Recent research suggests that children of couples having fertility problems are more likely to have serious conditions like autism and cerebral palsy.
Health problems which are making it difficult for these couples to conceive in the first place is probably what contributes to these conditions, according to scientists. In addition fertility treatments like IVF, may also play a role in contributing to these conditions as was reported at an American Society for Reproductive Medicine meeting. However experts stress that the overall risk was still relatively low.
AdvertisementThey stated the need for counseling of couples about the risks and encouraging them to improve their health before undergoing fertility treatment.
According to Professor Mary Croughan, lead researcher of the University of California study on 4,000 women and their children aged up to six years, couples with fertility problems were also more likely to have other health problems, like diabetes and heart disease, as well as having a higher risk of pregnancy and labor complications. She said: "What has caused them to be unable to conceive goes on to cause problems.
"It is as if a brick wall has stopped you becoming pregnant. Treatment allows you to climb over the wall, but it is still there and it goes on to cause problems."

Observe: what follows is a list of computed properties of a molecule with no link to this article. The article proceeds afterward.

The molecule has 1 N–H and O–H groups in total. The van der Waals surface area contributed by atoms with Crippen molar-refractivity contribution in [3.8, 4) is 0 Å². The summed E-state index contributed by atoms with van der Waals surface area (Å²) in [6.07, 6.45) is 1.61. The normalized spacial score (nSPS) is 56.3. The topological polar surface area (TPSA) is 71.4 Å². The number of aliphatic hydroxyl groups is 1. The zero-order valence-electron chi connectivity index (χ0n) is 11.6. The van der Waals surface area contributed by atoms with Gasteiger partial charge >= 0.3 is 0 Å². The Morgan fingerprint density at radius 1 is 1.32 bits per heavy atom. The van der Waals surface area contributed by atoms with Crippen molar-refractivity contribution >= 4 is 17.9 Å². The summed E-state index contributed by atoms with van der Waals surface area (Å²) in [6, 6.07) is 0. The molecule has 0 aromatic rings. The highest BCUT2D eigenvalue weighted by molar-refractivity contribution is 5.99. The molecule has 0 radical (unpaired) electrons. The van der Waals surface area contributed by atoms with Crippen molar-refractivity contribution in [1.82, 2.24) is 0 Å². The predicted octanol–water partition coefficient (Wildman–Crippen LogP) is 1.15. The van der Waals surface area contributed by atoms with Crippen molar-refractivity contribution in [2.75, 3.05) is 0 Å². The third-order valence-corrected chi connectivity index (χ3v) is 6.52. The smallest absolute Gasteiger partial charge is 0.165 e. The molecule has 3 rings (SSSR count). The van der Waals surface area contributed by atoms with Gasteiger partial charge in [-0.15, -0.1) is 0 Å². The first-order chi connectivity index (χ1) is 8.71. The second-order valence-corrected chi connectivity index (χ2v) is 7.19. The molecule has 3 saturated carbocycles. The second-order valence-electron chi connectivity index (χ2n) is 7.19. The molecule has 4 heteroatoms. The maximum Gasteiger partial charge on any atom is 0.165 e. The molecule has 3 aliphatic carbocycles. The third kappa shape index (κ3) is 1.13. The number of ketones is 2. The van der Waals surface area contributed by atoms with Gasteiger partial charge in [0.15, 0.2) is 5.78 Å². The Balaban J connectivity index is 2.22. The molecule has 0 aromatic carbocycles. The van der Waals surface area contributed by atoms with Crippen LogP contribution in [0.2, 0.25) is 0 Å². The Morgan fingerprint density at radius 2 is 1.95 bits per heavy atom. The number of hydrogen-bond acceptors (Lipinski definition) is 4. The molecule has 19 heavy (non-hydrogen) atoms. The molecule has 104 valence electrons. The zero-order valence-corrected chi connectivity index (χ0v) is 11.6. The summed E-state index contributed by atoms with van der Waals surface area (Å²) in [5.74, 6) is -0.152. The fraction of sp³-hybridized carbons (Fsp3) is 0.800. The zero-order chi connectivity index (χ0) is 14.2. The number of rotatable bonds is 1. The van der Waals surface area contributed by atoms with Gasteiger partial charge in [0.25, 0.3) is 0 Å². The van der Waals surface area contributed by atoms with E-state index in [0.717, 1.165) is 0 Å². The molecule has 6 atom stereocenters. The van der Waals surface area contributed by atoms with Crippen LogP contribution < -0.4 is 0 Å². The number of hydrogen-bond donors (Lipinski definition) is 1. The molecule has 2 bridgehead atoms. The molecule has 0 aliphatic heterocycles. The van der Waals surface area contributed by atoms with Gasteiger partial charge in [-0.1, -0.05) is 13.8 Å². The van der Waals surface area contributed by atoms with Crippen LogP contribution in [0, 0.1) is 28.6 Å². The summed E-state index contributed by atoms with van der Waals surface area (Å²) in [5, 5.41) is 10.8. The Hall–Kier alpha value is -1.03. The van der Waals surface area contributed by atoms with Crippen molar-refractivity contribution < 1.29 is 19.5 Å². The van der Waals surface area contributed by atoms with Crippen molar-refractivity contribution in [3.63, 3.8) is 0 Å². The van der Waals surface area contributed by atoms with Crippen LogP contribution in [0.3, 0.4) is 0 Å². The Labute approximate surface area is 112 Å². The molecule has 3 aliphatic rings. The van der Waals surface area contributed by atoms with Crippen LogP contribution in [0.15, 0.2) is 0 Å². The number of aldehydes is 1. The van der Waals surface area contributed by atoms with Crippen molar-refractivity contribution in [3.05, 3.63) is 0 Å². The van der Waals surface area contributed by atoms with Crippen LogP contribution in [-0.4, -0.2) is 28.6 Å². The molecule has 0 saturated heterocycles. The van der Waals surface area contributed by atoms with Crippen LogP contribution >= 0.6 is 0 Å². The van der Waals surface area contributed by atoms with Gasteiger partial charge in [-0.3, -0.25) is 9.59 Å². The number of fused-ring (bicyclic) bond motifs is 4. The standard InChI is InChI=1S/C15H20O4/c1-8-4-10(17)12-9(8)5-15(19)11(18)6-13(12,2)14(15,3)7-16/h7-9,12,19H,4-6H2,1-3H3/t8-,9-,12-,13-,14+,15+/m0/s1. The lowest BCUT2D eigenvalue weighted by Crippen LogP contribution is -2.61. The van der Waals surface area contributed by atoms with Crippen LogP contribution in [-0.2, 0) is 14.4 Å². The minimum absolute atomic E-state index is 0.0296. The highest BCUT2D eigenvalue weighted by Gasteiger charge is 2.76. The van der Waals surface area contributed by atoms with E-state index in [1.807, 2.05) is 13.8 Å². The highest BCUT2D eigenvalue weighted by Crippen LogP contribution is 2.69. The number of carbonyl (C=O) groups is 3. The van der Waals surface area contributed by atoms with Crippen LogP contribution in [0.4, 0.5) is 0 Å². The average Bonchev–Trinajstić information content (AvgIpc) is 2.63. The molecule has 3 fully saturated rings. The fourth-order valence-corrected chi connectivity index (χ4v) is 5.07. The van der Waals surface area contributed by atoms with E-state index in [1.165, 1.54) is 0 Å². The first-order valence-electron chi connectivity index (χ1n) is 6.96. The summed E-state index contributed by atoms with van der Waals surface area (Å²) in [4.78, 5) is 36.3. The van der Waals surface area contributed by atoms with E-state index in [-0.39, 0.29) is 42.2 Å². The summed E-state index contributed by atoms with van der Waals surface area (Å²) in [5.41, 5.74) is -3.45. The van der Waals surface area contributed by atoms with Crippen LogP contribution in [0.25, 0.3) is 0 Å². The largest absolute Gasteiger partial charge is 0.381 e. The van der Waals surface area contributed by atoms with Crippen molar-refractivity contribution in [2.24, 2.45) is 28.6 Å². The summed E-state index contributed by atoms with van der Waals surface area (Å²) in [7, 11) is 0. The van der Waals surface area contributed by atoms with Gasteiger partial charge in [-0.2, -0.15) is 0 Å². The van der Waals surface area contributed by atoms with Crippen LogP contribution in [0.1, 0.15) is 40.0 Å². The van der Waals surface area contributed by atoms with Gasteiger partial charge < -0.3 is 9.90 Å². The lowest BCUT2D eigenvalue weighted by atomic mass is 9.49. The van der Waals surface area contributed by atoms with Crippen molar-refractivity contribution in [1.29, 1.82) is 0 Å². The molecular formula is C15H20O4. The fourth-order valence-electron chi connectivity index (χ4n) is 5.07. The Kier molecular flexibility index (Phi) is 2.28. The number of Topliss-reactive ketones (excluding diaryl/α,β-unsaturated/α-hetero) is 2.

The study revealed that the risk of five serious disorders - autism, cerebral palsy, mental retardation, seizures and cancer - was 2.7 times higher among the children born to 2,000 women who experienced fertility problems than among those born to the 2,000 women who did not have difficult conceiving.
The risk for autism alone was four times higher.
Other developmental problems such as learning disabilities, attention deficit hyperactivity disorder, or serious sight or hearing disorders were also 40% more common among children born to the couples who had difficulties starting a family in the first place.
However Stuart Lavery, a spokesman for the British Fertility Society, questioned the validity of these findings because of the wide range of fertility problems and treatments the women had.
He added, "There is no doubt that people who have difficulties with their fertility have difficulties conceiving and carrying pregnancies, although it has not been shown that it is the infertility that is causing the problems."
Clare Brown of Infertility Network UK proposed that further work was needed to ensure safe treatment for couples and potential children.
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